Dashboard Confidential
Stupidity should be painful

By Dave Sweetman, Land Line contributor

I’m not a mean person. All things considered, I have even mellowed a lot with age, so I try to be patient, understanding and, yes, even forgiving. That doesn’t mean I’m a softy or a pushover.

In my earlier days of being a New York City meat hauler, I learned very quickly to control the traffic around me and be in charge of my own “space,” and those habits serve me well to this day. I don’t get hyper or overreact in traffic situations that would make a normal person run and hide. Too many years on the Cross Bronx and the 405. Go with the flow and stay mellow.

That said, over the years I have witnessed truly rude, mean and nasty behavior by drivers of cars, trucks and buses. I realize no one is perfect and everyone can err in judgment. But I am talking about mean, pushy and dangerous drivers.

In the past few years, it seems to be almost the norm for bad behavior and I trust no one. We all see it every day, many times over and over. I also think that stupidity should be painful. The more stupid your crime, the more painful it should be, just because I said so.

A proper testament to that was an encounter of the best kind a few weeks ago. Coming out of downtown San Diego on I-5 North, I was in the far-right lane doing my “drive slow because it’s California” trick. Most cars whizzed by doing 75 or faster.

Approaching the I-805 merge, the freeway is about eight lanes wide and the far-right lane merges left, then that far right lane merges left again, then that far-right lane is an exit only. Pretty easy and I have done it a hundred times before. Left signal on, blinky blink, ease on over and watch my blind spots. No one around for miles, so I’m good.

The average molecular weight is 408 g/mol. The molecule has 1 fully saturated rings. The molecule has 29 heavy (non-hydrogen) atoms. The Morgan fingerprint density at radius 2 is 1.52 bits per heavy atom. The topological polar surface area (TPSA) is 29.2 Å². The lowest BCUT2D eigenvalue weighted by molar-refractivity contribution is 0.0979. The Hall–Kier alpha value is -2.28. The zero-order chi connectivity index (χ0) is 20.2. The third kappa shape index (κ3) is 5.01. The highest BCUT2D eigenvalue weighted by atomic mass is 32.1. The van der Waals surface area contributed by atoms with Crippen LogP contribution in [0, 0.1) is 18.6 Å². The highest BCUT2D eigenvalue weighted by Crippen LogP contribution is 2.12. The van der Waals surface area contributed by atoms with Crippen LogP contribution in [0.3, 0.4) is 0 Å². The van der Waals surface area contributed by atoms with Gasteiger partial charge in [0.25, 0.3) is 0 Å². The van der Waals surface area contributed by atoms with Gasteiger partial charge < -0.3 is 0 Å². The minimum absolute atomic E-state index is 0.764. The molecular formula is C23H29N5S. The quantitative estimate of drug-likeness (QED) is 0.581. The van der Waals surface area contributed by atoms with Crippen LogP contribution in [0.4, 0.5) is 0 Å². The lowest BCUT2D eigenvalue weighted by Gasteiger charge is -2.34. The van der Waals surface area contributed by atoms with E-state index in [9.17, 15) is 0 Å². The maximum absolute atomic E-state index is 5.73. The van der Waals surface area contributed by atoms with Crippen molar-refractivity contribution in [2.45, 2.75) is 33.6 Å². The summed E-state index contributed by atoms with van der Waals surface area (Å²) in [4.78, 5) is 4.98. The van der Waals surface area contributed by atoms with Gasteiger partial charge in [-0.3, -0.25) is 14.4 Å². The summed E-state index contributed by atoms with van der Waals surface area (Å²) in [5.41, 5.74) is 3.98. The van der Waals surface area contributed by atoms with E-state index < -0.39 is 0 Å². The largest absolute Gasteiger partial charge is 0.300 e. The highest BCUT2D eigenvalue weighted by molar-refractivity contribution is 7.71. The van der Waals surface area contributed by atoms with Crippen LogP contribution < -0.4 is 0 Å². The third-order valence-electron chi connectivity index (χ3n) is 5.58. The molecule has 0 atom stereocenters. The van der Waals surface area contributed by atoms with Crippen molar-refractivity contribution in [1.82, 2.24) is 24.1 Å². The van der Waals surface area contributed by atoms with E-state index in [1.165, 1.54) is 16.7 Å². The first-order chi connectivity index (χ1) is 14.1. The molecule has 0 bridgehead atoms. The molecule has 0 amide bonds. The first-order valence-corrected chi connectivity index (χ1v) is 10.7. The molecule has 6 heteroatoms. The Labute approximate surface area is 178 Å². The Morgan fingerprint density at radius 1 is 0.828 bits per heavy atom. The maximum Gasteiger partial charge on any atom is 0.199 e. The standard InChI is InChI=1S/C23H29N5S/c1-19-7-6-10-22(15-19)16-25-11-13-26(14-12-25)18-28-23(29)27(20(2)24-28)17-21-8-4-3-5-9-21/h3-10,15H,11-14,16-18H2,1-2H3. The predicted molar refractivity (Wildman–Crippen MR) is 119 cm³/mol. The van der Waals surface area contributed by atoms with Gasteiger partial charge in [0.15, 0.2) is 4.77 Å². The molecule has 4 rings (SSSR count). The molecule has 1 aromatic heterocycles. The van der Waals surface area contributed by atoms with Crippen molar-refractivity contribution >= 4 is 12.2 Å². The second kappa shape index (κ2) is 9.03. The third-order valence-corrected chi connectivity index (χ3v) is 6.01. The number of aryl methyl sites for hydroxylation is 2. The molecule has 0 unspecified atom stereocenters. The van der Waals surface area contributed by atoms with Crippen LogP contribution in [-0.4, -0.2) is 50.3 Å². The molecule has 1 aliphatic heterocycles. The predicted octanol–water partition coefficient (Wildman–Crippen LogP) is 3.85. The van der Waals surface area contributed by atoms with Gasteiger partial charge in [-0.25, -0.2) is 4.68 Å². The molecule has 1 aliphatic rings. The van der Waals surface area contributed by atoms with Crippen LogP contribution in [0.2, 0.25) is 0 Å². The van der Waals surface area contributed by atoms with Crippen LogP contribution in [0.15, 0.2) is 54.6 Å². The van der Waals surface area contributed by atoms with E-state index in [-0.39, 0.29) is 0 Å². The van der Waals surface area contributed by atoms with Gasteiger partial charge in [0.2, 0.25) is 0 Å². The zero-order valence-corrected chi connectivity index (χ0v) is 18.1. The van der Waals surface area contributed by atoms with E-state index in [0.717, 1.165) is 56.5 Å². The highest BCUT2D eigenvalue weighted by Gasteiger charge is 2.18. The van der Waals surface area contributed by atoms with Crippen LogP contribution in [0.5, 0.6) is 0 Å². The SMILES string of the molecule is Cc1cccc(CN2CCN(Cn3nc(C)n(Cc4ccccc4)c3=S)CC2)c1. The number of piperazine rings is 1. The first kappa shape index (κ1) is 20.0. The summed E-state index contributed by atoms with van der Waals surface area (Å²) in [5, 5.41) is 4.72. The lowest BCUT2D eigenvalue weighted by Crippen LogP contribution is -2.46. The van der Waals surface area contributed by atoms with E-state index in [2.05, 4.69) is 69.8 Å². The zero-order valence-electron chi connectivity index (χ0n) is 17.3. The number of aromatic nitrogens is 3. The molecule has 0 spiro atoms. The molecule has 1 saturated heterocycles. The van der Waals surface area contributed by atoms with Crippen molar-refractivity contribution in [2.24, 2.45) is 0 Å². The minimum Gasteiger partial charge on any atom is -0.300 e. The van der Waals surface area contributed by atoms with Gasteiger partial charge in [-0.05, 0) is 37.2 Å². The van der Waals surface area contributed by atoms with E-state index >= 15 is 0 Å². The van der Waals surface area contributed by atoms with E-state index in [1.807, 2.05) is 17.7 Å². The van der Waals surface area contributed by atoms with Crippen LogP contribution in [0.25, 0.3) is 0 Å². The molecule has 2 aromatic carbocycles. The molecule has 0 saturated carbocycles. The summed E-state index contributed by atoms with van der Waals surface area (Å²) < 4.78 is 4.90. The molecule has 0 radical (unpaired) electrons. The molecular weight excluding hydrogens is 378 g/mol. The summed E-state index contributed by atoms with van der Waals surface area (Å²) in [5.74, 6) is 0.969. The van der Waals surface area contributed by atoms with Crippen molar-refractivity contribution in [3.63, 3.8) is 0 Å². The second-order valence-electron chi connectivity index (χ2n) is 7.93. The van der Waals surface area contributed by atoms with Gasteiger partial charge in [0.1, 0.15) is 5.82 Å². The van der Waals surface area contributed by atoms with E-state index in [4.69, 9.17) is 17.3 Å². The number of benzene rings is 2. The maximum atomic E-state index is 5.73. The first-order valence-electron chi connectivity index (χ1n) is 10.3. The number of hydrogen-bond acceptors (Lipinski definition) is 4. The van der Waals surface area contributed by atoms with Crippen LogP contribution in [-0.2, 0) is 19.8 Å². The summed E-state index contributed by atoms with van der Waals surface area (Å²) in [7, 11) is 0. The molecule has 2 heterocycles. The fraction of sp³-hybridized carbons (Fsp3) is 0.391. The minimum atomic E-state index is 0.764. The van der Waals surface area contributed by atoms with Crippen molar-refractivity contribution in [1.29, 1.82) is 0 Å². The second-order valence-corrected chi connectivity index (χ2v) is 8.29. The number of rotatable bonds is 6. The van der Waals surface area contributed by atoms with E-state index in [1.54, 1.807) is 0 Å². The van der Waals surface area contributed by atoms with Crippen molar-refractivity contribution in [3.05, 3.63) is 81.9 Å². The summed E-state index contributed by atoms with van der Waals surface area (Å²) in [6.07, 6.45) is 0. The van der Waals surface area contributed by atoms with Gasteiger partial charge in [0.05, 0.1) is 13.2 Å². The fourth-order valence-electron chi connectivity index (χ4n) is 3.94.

Except for this one jerk in a black Mercedes. I see him in my mirror and he is traveling a good 80 mph, weaving and bobbing through the staggered lines of cars behind me three lanes away. I would guess he was a wannabe racecar driver, as he was cutting off cars way too close to get ahead.

I now had a car on my left, and Mr. Racer Boy tried to force his way between us as I was merging left. If he had a brain, he could have passed on the left but chose to be aggressive next to the big green truck. He ran out of space, didn’t make it, hit the brakes hard, swerved around the car to the left and cut him off. Nice.

As I anticipated, the driver’s window rolled down and Racer Boy gave me the bird for a good solid minute. I knew it was coming. I was duly punished for my crime of driving on his freeway in the right lane where I was supposed to be. But wait! Yes, Virginia, there is a Santa Claus and paybacks. Sweet, sweet paybacks. You know what they say about paybacks, and this one had puppies.

Mr. Racer Boy in his desperation to insult me with his single digit salute, held his arm out the window a bit too long. I’m not sure if the wind got under the clasp or it was divine intervention, but the jerk’s wristwatch flew off, blew over his car roof and directly under the wheels of the big green truck he had just flipped off. That would be me.

For a second I thought, “Man, that’s terrible, really too bad.” I quickly got over my compassion (it only lasted a second) and I truly hoped that it was a $20,000 Rolex that I had mashed into tinfoil.

When I last saw Racer Boy, he nailed the brakes, swung a hard right to the shoulder, bailed out and was running back to the scene of his squashed tinfoil wristwatch. I really hoped that he was not stupid enough to try and retrieve his little patch of tinfoil. Stupidity should be painful but not deadly. LL